Do literary magazine editors ever tire of answering the question, "How many submissions do you receive?" Probably not. After all, it's a chance for them to quantify a job that's largely subjective. Plus, it's a fair question. Writers are supposed to do that kind of homework, researching demographics and aesthetics and whatnot. But one has to wonder if there are other reasons for wanting to know the actual number. A matter of pride? If a writer is successful and her work is published, she can use the information to bolster bragging rights. Maybe for others there's a somewhat masochistic pleasure in knowing they've become part of an impressive statistic. Misery really does love company. But just how useful is knowing such a number? Does it really indicate one's odds of getting published? Maybe not, because what is so often left out is the x factor: the percentage of submissions received that are so far off the mark—a mediocre sonnet sent to American Short Fiction , or a dashed-off sci-fi tale e-mailed to American Poetry Review —that they are shuffled into SASEs or deleted faster than Bradford Morrow can say, "Conjunction Junction, what's your function?" (Although Morrow, who recently received the PEN/Nora Magid Award for Editing in honor of his work at Conjunctions , no doubt gives each and every piece a thoughtful read.) The x factor would be truly useful information, though, because knowing it, one could calculate the number of misfires, subtract it from the total number of submissions received, and get a truer sense of the scale of the playing field. All of which is simply to say that no one, not even the most egalitarian editor, would disagree that there's a fair amount of detritus at the bottom of the slush pile. And at least part of a good editor's job is to rake through it once in a while. But what about that lucky editor who can honestly forego that part of the job, the editor who is asked to pick the best of what has already been labeled the best? Take Max Winter, poetry editor of Fence ,  for example. One can imagine that like any other editor of a high-profile literary magazine, he is asked to deal with some pretty inappropriate—and just plain awful—material now and again. But recently he was invited by David Beaty and Mary Luft to peruse the first four issues of Tigertail: A South Florida Poetry Annual , each of which was edited by a different guest editor—Campbell McGrath, Michael Hettich, Emma Trelles, and Richard Blanco—and compile his own "Editor's Choice" issue. His introduction—in which he displays some fancy footwork in order to avoid stepping on any of the aforementioned editors' toes, not to mention the toes of those poets he didn't include—makes it clear that the task at hand is not as easy as it sounds. (Just think of how the guest editors of Best American Poetry must feel.) "I made my selection based on a search for the works that taught me something new, verbally, intellectually, or sensually," Winter writes. "This isn't to denigrate any of the poems in the previous four issues—this is to describe how I made my choices. Choosing is difficult, and an embarrassment of riches can make one feel extremely impoverished." In the end, he chose poems by Denise Duhamel, Michael Rothenberg, Jen Karetnick, and Rick Barot, among others.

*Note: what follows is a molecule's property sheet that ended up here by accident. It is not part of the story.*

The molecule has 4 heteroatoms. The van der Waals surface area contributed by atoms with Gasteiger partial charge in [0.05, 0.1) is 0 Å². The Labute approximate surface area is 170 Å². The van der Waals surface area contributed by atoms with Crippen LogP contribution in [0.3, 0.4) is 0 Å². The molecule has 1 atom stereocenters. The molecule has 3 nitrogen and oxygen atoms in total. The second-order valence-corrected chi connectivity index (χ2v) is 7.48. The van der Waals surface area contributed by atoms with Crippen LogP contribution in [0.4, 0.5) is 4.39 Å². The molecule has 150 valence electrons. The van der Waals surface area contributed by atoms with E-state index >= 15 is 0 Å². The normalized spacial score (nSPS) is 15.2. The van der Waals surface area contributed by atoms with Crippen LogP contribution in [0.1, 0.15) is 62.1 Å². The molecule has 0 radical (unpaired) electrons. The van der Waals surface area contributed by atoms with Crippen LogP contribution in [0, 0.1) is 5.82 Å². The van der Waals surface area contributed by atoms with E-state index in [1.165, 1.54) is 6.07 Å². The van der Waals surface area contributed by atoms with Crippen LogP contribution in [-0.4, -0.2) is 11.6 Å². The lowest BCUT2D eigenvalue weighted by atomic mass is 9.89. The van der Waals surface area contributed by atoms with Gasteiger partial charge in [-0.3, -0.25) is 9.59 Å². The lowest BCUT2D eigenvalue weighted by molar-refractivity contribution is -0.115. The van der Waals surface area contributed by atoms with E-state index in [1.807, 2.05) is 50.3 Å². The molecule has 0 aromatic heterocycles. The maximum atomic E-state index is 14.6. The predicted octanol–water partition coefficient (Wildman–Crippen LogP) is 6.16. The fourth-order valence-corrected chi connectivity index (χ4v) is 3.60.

There's something familiar about Cave Wall , the new biannual magazine edited by Rhett Iseman Trull, in Greensboro, North Carolina—and that's not a comment on the originality of the poems contained therein. On the contrary, the second issue of the magazine, which was published this past summer, includes work that certainly wouldn't be out of place in one of the "big" poetry journals. Cave Wall isn't big—not yet. Rather, it's a slim, minimally designed, serious-minded journal with roughly the same dimensions and card stock cover as the old Poetry , before poetry's most famous chunk of change changed it.
Kevin Larimer is the senior editor of Poets & Writers Magazine.